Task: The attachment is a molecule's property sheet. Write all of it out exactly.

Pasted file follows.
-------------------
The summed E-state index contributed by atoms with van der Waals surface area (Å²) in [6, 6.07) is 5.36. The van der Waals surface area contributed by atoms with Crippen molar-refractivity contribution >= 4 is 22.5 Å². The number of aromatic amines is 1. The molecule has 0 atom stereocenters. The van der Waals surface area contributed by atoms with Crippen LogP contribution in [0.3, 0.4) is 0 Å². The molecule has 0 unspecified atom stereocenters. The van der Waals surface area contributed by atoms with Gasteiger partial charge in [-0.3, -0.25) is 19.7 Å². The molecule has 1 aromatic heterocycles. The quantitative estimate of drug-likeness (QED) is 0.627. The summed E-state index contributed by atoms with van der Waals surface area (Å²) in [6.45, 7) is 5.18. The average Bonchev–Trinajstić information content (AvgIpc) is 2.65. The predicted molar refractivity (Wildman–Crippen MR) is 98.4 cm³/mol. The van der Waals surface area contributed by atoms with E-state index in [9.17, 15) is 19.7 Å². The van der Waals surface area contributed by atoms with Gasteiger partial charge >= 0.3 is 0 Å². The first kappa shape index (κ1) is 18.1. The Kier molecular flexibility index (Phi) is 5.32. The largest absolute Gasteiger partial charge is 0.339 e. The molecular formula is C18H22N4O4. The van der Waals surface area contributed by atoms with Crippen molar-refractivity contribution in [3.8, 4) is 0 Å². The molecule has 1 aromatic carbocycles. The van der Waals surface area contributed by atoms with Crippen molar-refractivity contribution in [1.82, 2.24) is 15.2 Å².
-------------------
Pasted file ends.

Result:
The summed E-state index contributed by atoms with van der Waals surface area (Å²) in [6, 6.07) is 5.36. The van der Waals surface area contributed by atoms with Crippen molar-refractivity contribution >= 4 is 22.5 Å². The number of aromatic amines is 1. The molecule has 0 atom stereocenters. The van der Waals surface area contributed by atoms with Crippen LogP contribution in [0.3, 0.4) is 0 Å². The molecule has 0 unspecified atom stereocenters. The van der Waals surface area contributed by atoms with Gasteiger partial charge in [-0.3, -0.25) is 19.7 Å². The molecule has 1 aromatic heterocycles. The quantitative estimate of drug-likeness (QED) is 0.627. The summed E-state index contributed by atoms with van der Waals surface area (Å²) in [6.45, 7) is 5.18. The average Bonchev–Trinajstić information content (AvgIpc) is 2.65. The predicted molar refractivity (Wildman–Crippen MR) is 98.4 cm³/mol. The van der Waals surface area contributed by atoms with E-state index in [9.17, 15) is 19.7 Å². The van der Waals surface area contributed by atoms with Gasteiger partial charge >= 0.3 is 0 Å². The first kappa shape index (κ1) is 18.1. The Kier molecular flexibility index (Phi) is 5.32. The largest absolute Gasteiger partial charge is 0.339 e. The molecular formula is C18H22N4O4. The van der Waals surface area contributed by atoms with Crippen molar-refractivity contribution in [3.8, 4) is 0 Å². The molecule has 1 aromatic carbocycles. The van der Waals surface area contributed by atoms with Crippen molar-refractivity contribution in [1.82, 2.24) is 15.2 Å².